This accessible text prepares students to understand and work with geographic information systems (GIS), offering a detailed introduction to essential theories, concepts, and skills. The book is organized in four modular parts that can be used in any sequence in entry-level and more specialized courses. Basic cartographic principles are integrated with up-to-date discussions of GIS technologies and applications. Coverage includes everything from what geographic information is to its many uses and societal implications. Practical examples and exercises invite readers to explore the choices involved in producing reliable maps and other forms of geographic information. Illustrations include 170 figures (with 15 in color). The companion website provides links to Web resources for each chapter, plus downloadable PowerPoint slides of most of the figures.
New to This Edition
*Chapter on online mapping and Big Data.
*New and updated discussions of remote sensing, vector and raster data models, location privacy, uses of geocoding, and other timely topics.
*Chapter on the many uses of GIS, such as in market analyses, emergency responding, and tracking of epidemics.
*Section overviews and an end-of-book glossary.
*Modules and individual chapters can be used sequentially or in any order.
*End-of-chapter review questions with answers, exercises, and extended exercises for applying theories and concepts.
*"In-Depth" sidebars offering a closer look at key concepts and applications.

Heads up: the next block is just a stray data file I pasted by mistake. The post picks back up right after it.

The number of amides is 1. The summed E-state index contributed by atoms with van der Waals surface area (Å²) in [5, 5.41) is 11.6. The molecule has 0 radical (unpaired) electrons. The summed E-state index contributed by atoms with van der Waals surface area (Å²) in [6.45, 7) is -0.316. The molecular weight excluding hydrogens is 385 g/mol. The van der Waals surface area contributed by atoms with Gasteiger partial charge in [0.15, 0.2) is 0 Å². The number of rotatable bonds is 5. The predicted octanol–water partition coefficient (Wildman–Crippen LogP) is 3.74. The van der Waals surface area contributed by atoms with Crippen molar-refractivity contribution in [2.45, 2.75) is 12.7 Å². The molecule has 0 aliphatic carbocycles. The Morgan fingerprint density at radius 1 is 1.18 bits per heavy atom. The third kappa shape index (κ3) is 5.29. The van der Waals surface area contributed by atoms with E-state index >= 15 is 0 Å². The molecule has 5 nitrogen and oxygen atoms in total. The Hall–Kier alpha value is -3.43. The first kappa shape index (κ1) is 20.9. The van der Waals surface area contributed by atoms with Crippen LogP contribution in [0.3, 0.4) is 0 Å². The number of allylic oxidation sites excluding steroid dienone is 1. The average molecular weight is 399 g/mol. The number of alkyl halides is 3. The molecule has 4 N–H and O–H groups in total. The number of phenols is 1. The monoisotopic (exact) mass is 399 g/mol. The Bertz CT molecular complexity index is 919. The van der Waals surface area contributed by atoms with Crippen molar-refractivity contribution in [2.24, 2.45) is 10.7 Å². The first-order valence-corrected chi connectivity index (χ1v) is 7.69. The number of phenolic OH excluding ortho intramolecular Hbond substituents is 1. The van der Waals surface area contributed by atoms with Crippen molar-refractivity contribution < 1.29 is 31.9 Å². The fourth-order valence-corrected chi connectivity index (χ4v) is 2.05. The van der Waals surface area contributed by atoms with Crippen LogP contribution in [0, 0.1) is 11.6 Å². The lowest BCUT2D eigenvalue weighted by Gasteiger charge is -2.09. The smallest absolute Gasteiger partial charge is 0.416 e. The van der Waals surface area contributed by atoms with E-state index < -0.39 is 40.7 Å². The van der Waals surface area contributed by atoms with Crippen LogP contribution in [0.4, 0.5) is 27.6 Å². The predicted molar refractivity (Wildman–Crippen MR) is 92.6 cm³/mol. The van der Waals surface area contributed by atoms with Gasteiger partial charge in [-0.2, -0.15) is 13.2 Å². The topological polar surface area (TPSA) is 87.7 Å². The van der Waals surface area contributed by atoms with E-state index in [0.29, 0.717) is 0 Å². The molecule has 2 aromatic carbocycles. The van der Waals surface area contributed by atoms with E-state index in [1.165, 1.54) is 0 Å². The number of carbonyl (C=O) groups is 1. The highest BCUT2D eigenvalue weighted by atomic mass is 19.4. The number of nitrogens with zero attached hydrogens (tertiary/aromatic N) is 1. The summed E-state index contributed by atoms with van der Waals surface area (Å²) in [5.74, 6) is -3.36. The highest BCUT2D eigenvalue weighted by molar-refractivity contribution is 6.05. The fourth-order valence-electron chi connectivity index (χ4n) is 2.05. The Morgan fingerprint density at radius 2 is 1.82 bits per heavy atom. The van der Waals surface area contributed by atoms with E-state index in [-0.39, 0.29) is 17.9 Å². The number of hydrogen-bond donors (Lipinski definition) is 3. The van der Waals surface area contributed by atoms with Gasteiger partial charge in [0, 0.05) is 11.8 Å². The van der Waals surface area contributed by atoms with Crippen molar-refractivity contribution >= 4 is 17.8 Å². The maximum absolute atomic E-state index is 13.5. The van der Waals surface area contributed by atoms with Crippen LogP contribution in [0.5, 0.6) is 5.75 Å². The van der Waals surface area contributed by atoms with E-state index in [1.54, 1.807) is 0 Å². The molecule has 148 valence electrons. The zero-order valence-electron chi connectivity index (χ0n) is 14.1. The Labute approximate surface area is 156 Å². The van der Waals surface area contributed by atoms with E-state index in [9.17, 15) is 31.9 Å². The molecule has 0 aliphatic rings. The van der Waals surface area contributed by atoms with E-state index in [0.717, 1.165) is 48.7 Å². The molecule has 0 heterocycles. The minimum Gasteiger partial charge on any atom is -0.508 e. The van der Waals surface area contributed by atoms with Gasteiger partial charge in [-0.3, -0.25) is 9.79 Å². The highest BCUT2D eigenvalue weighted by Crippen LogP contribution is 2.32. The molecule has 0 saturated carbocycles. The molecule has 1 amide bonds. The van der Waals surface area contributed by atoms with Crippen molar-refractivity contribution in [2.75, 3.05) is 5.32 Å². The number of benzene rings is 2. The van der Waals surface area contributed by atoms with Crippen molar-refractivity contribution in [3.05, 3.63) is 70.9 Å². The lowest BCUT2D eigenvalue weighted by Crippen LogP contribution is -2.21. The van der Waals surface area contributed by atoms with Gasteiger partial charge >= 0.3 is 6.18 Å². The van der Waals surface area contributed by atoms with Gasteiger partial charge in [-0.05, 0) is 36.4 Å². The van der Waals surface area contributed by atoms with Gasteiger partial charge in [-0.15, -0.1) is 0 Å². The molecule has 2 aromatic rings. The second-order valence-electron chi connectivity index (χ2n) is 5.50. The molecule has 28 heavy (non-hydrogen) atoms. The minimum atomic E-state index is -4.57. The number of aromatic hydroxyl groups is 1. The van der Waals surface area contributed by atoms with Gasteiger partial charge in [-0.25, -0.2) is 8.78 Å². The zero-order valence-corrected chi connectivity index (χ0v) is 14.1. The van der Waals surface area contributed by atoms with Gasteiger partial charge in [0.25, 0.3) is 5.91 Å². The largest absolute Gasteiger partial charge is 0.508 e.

*End-of-chapter links to relevant Web resources.
|Publisher:||Guilford Publications, Inc.|
|Edition description:||Second Edition|
|Product dimensions:||7.00(w) x 9.90(h) x 0.80(d)|
About the Author
Francis Harvey, PhD, is Head of the Department of Cartography and Visual Communication at the Leibniz Institute for Regional Geography and Professor of Visual Communication in Geography at Leipzig University in Germany. He was formerly Associate Professor in the Department of Geography, Environment, and Society at the University of Minnesota. Dr. Harvey's research addresses a range of central issues in geographic information science, including visualization, ethics, values, institutional aspects, cadastral issues, pedagogy, and overlay algorithms. His teaching has covered the use of evolving geographic information technologies for undergraduates and graduate students in the United States and internationally. Currently, he is Chair of the International Geographical Union Commission on Geographic Information Science.
Table of Contents
I. Your World and Geographic Information Technology 1. Goals of Cartography and GI: Representation and Communication 2. Choices in How We Make Representations 3. GI and Cartography Issues 4. The Many Uses of GIS with Case Examples 5. Projections II. The Functions and Methods of GIS 6. Locational and Coordinate Systems 7. Databases, Cartography, and Geographic Information 8. Surveying, GPS, Digitization 9. Remote Sensing 10. Locations and Fields: Discrete and Nondiscrete Geographic Information III. Techniques and Practices 11. Cartographic Representation 12. Map Cultures, Misuses, and GI 13. Administration of Spaces 14. Online Mapping and Geocoded Worlds IV. Fundamentals of Geographic Information Analysis: Understanding the World 15. GI Analysis and GIS 16. Geospatial Statistics 17. Considering the Past and Future of GIS